The fully developed argument of the opinion in the McDaniel Case is persuasive. The ruling in the Stein Case is based upon the assumption that the question of venue had already been determined. The opinion states and is based upon this "that the adjudications uniformly hold" that the venue is restricted to the court of the district of the defendant. No such adjudged cases are cited and we have learned of none. We have not had access to the report of this case but take the above from the excerpts in the paper book of respondent. The report of the Bannon Case, 52 F.2d 886, we have before us.

 The logic of the ruling is that the Johnson Case, having determined that the giving of a new cause of action to an injured seaman which may be enforced in an action at law, gives a like new cause of action to him as a libelant in a proceeding in admiralty and, as the action at law can be maintained only in a court of the domicile of the defendant, the like limitation applies to the proceeding in admiralty. The force of this is felt and appreciated.We however would make a distinction between a cause of action and a right of action which may or may not be sound. An illustration is that an injured employee may have the right to recover against his employer. He thus has a cause of action. An act may enlarge this by extending the right to one of recovery for his injuries irrespective of negligence. This would be a new cause of action. For the first cause of action he would have had the right to sue in any court which had jurisdiction of the person of the defendant. This would be his right of action. The giving of the new cause of action might restrict the right of action, to enforce this new cause of action, to a court of the district, not where the defendant could be found and was served, but to a court of the defendant's domicile. In either case the employee would have an enforceable cause of action. The one could be enforced by suit in any court, if the defendant was served with process; the other could be enforced only in a court of the domicile of the defendant. The employee might be said to have a general cause of action, but his right of action would be limited to a particular court. Assuming the soundness of this distinction and applying it to the instant fact situation, we have an act which gives a cause of action to injured seamen but requires them, if they bring an action at law, to bring it in a particular court which here would be a court in New York. They had before the act the right to file a libel in admiralty which might in this instance have been brought in this district. If such a libel had been filed, recovery would have been limited to cure and maintenance. It has been ruled for us that the effect of the Jones Act is to enlarge the right of recovery. This goes only to the cause of action. The Jones Act says nothing about the right of action in the case of libels, but only in case of actions at law. The right of action in admiralty remains as before.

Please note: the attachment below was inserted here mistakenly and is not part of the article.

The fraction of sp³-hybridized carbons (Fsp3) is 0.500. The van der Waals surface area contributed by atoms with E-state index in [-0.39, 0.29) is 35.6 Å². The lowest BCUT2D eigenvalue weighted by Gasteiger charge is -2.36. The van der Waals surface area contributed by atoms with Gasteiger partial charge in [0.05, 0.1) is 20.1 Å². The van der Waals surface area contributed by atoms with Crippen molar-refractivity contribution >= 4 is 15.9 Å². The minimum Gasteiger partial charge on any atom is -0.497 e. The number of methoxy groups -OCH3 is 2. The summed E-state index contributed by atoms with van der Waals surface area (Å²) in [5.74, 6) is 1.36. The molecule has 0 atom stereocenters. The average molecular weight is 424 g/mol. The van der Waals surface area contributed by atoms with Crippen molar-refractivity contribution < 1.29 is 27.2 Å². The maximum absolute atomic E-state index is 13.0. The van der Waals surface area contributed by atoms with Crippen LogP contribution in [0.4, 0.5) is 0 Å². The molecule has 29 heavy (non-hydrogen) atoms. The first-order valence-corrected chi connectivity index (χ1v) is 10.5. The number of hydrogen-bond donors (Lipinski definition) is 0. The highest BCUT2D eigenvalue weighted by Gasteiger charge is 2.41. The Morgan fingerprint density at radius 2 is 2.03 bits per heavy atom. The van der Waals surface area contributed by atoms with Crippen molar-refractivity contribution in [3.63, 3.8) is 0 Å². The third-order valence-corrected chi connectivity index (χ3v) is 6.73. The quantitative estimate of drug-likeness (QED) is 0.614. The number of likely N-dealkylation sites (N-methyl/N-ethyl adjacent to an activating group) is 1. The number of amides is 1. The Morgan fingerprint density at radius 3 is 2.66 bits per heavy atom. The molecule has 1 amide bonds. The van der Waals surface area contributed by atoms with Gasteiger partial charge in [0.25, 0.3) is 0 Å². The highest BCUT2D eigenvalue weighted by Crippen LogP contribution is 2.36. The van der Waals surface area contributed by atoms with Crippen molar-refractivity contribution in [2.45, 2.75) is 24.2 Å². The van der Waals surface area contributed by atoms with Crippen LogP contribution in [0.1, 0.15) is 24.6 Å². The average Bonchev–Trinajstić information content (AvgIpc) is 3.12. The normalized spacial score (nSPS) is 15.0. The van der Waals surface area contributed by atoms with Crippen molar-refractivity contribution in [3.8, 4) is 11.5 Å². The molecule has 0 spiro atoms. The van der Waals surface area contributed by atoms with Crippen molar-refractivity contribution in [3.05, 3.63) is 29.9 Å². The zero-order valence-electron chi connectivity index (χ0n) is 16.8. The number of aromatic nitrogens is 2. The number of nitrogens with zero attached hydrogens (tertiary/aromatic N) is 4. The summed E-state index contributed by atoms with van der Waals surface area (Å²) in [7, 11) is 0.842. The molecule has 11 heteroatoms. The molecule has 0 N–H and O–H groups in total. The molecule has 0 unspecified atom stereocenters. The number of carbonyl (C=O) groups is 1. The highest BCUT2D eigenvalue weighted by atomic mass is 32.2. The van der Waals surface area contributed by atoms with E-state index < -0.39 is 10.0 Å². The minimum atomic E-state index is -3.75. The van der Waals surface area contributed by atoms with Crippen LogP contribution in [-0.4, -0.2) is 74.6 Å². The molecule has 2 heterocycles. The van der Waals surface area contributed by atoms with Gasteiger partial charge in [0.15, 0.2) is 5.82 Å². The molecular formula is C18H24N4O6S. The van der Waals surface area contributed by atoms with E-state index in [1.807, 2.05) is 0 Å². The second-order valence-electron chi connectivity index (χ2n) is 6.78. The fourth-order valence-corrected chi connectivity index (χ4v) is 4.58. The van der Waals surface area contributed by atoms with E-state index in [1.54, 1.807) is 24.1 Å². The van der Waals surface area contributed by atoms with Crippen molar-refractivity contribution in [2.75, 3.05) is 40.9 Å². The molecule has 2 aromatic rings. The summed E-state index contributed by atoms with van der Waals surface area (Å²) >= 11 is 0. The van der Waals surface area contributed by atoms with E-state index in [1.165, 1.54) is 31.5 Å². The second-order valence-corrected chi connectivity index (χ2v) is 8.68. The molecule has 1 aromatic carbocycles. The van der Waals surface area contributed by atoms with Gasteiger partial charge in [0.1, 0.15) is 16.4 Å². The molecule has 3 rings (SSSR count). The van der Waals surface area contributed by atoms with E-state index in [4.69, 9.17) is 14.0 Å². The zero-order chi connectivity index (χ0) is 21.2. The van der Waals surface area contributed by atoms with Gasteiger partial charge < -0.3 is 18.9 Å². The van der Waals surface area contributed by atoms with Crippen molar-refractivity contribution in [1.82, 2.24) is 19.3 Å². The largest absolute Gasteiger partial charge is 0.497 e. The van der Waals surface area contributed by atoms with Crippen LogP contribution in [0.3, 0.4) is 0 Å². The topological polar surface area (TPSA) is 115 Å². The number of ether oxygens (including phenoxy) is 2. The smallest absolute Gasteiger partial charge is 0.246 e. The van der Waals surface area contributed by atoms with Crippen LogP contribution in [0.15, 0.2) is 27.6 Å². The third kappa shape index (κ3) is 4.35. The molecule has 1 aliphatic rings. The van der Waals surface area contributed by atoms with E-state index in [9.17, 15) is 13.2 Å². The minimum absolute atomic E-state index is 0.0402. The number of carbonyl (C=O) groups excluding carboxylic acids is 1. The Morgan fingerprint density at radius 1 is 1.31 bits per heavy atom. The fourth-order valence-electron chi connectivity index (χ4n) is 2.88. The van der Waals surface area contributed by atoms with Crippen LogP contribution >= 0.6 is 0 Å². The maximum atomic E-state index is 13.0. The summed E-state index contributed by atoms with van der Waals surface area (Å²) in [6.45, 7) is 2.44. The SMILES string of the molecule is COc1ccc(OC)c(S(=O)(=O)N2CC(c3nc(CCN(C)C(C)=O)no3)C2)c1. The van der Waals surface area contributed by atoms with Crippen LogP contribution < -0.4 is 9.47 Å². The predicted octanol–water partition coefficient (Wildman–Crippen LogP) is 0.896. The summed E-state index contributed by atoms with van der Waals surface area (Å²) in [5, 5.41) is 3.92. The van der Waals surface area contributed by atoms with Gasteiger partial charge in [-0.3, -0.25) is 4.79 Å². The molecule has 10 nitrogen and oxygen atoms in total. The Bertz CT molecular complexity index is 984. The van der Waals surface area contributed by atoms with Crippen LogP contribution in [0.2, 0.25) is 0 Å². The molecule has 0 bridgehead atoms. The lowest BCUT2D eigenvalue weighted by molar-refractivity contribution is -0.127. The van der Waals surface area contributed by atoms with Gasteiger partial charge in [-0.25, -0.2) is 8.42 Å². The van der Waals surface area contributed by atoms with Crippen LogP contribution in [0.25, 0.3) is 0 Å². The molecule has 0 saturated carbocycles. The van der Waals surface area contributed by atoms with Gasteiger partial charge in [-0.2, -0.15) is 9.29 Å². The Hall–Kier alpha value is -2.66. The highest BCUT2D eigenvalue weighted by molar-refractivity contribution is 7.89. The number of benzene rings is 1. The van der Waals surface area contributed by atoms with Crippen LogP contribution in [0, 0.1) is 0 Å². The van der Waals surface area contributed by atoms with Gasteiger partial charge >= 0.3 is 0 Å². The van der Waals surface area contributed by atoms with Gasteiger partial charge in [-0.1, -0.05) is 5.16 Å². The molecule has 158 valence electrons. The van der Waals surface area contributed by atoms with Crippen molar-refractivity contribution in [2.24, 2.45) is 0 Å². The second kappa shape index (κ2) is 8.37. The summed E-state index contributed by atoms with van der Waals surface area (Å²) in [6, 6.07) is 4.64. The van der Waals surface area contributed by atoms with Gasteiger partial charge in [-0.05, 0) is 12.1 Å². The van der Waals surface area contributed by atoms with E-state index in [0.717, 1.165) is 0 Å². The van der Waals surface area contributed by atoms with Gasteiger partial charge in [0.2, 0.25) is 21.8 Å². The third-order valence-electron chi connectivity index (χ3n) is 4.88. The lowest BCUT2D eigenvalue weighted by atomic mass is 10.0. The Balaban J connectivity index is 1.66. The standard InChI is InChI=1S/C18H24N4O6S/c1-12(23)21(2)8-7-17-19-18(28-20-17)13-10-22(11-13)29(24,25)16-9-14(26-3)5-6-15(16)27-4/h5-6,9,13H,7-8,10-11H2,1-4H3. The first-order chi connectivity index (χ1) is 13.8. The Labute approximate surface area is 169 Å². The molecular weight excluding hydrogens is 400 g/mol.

We think it follows that in this case this court has jurisdiction to try the libel case, and that the right of action is not limited to the New York district.

 The conclusion reached is that the motion to dismiss should be denied. An appropriate order may be submitted.